Firstly, let me get all the tick boxes out of the way. I am a neurodiverse woman from a regional working-class background who has never knowingly turned down a free bag of chips. (Okay, the last one doesn’t qualify for a diversity tick box but is, I feel, a pertinent insight into the nature of my character.) Oh, and I write plays.
It’s an exciting time for playwrights. I think theatre, once steeped in conservativism, has blossomed into something bolder in recent years, with a conscious desire to reflect a broader vision of the world. Let’s just hope this new verisimilitude continues to expand rather than contract under the weight of fashionable causes; as tempting as it is for theatre to follow the gravy train television is endlessly chasing, playwrights are the surrealists to TV’s impressionists and should be permitted to explore truths without succumbing to the pressure of commercial popularity. It is not a playwright’s job to focus on being new and exciting, the confines of a stage dictate story-worlds that are far more tonal.
I think this is where development programmes can be great for playwrights in that the right one can be instrumental in building a writer’s confidence and offering guidance whilst exploring complex themes. Personally, I would advise emerging playwrights to seek out development support with organisations that they feel reflect their values: not every writer’s attachment or development initiative is going to suit you so resist the urge to apply randomly or take up every offer; if the chemistry is wrong, it can be a less than positive experience, stripping the writer of that all-important courage to opine. As the Canadian playwright, Raymond Hill, once said:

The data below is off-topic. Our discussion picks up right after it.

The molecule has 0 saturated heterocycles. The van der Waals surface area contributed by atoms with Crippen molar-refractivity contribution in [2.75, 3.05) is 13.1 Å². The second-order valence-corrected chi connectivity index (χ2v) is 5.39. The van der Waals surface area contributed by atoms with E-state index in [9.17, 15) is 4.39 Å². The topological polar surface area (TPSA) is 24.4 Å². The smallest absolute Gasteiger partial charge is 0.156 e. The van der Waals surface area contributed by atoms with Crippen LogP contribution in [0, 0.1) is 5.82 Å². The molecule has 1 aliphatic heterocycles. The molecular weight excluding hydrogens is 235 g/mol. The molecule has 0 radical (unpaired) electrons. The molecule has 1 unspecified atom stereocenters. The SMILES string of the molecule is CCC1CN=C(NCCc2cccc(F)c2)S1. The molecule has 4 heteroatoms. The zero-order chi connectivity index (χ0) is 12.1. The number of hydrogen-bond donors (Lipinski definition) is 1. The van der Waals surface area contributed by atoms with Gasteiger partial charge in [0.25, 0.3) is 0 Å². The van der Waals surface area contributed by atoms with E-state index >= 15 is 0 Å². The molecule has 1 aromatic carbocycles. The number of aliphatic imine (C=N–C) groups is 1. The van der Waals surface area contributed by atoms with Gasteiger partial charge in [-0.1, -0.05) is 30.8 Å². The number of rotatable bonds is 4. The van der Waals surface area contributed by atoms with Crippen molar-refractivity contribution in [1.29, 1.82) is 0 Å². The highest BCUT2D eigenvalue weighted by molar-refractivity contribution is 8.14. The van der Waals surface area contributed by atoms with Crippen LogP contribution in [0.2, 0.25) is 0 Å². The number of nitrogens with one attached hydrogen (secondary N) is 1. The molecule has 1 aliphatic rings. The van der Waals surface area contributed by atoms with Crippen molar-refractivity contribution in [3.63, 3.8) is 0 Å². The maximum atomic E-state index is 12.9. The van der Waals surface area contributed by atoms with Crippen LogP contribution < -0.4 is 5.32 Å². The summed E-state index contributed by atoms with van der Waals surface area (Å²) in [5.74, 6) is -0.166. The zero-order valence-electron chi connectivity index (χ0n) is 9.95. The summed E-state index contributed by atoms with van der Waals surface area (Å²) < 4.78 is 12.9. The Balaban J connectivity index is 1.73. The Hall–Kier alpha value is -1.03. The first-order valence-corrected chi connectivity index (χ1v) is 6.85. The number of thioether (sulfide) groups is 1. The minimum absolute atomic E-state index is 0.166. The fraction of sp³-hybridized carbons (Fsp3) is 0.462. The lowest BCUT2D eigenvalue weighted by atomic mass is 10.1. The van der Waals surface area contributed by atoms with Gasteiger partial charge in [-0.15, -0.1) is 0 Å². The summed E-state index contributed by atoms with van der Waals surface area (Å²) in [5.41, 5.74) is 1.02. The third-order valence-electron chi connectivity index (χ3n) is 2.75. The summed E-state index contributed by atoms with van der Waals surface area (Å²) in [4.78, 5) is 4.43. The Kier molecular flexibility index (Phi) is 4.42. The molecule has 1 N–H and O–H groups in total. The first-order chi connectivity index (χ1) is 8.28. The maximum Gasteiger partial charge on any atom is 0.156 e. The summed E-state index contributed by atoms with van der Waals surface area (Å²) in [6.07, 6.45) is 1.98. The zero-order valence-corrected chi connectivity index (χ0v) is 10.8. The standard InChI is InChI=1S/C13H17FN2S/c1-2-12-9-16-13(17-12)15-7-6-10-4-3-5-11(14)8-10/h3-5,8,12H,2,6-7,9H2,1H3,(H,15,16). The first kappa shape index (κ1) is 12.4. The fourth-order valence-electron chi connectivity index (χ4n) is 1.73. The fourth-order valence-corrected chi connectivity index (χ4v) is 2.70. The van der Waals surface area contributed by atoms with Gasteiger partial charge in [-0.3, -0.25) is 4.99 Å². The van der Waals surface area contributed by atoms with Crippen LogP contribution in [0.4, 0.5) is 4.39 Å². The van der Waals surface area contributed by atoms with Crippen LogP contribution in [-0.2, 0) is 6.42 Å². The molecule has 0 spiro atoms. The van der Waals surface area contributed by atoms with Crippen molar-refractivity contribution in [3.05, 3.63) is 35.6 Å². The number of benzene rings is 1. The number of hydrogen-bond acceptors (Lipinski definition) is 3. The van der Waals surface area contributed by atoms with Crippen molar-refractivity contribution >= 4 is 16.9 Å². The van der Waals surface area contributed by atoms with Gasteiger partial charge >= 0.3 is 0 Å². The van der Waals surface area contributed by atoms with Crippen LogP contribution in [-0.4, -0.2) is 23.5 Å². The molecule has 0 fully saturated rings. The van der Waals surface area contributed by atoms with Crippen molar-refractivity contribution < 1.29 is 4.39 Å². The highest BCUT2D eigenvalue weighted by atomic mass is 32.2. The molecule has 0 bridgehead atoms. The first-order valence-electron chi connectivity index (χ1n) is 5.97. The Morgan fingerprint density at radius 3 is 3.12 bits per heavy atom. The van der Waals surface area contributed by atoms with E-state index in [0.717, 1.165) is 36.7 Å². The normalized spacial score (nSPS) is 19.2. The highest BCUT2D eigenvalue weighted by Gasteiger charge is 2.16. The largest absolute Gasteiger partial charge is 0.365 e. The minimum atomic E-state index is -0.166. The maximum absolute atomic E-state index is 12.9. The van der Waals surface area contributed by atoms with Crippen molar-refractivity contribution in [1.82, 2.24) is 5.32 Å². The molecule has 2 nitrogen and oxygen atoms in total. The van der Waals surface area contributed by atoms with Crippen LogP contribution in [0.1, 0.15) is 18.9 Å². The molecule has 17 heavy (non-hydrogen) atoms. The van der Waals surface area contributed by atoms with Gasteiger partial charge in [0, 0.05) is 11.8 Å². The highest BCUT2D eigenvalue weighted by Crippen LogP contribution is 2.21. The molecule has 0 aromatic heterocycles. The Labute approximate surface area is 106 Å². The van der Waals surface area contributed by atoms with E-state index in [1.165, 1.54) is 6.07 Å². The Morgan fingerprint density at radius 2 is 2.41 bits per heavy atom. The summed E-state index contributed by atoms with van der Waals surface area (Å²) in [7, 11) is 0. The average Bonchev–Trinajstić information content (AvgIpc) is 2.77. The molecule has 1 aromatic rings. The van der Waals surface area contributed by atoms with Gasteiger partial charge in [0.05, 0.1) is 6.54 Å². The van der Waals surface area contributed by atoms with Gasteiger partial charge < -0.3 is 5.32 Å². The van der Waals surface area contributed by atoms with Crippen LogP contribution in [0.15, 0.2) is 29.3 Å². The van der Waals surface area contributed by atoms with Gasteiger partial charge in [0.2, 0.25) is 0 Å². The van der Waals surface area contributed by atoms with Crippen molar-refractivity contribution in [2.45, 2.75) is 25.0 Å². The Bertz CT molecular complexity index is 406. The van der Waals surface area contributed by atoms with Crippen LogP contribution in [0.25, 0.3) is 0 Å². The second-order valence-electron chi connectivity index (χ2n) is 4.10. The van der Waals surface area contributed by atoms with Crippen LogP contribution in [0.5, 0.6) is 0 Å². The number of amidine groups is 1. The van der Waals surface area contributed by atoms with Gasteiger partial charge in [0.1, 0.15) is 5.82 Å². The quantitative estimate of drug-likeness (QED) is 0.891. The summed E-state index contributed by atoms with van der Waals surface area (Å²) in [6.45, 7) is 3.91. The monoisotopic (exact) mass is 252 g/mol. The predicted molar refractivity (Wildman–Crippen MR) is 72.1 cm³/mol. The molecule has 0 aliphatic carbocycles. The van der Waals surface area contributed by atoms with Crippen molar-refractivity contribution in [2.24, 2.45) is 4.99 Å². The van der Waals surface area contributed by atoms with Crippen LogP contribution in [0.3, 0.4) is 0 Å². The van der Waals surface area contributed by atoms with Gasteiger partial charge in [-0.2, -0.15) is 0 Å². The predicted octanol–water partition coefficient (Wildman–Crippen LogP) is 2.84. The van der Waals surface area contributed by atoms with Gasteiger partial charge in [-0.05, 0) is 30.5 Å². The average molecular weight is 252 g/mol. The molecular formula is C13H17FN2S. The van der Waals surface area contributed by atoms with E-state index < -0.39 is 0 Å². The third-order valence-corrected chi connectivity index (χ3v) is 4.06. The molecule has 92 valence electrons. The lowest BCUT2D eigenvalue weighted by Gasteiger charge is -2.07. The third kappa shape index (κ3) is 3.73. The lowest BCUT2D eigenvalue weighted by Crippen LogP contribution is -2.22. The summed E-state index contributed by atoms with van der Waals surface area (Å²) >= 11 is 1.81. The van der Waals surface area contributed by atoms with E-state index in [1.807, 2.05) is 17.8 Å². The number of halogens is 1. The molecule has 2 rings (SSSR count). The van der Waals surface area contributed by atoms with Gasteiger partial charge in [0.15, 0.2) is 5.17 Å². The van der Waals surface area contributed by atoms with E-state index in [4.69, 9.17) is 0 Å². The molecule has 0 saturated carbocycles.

‘He who trims himself to suit everyone will soon whittle himself away.’
On that, note, Wellspring has been a very supportive experience for me. Now that the programme’s teaching element had ended and we have all been allocated our respective dramaturgical mentor, I am in the head-banging phase of assembling a two hander that explores the dark, but sadly universal subject of teenage suicide and its links to social media. As a mature writer, I must confess to finding the navigation of an adolescent worldview challenging, but that’s why artists create art, isn’t it, to push boundaries – other people’s and their own.
I joined Wellspring the hope that working with likeminded creatives, who had also faced challenges due to their differences, would permit me an authenticity that I had not previously felt free to express. I was not disappointed; the creative mentoring team have been wonderfully accepting and hugely generous with both their knowledge and with their care – I felt cared about throughout, which was just lovely. Either I got very lucky or (as I suspect) Simon Startin and his clever cohort picked my peers with a foresight that has meant the participants became a great team, with everyone showing a genuine interest in having each other’s backs. That has meant a lot to me and I look forward to watching my newfound friends grow and succeed.
Victoria Taylor Roberts, Wellspring Writer 2021 – 2022
Victoria is a published writer who has created works for stage, screen and audio. Her stories focus on social issues told through a comedic lens. She is the winner of the EDALYA International Youth Theatre Playwright award (2019) and the Kenneth Branagh Drama Writing Award (2015).
Wellspring is Vital Xposure’s professional development programme for London-based disabled, d/Deaf and neurodivergent playwrights and script writers, funded by City Bridge Trust and delivered in partnership with Paines Plough, Bush theatre, Theatre 503 and Hampstead Theatre.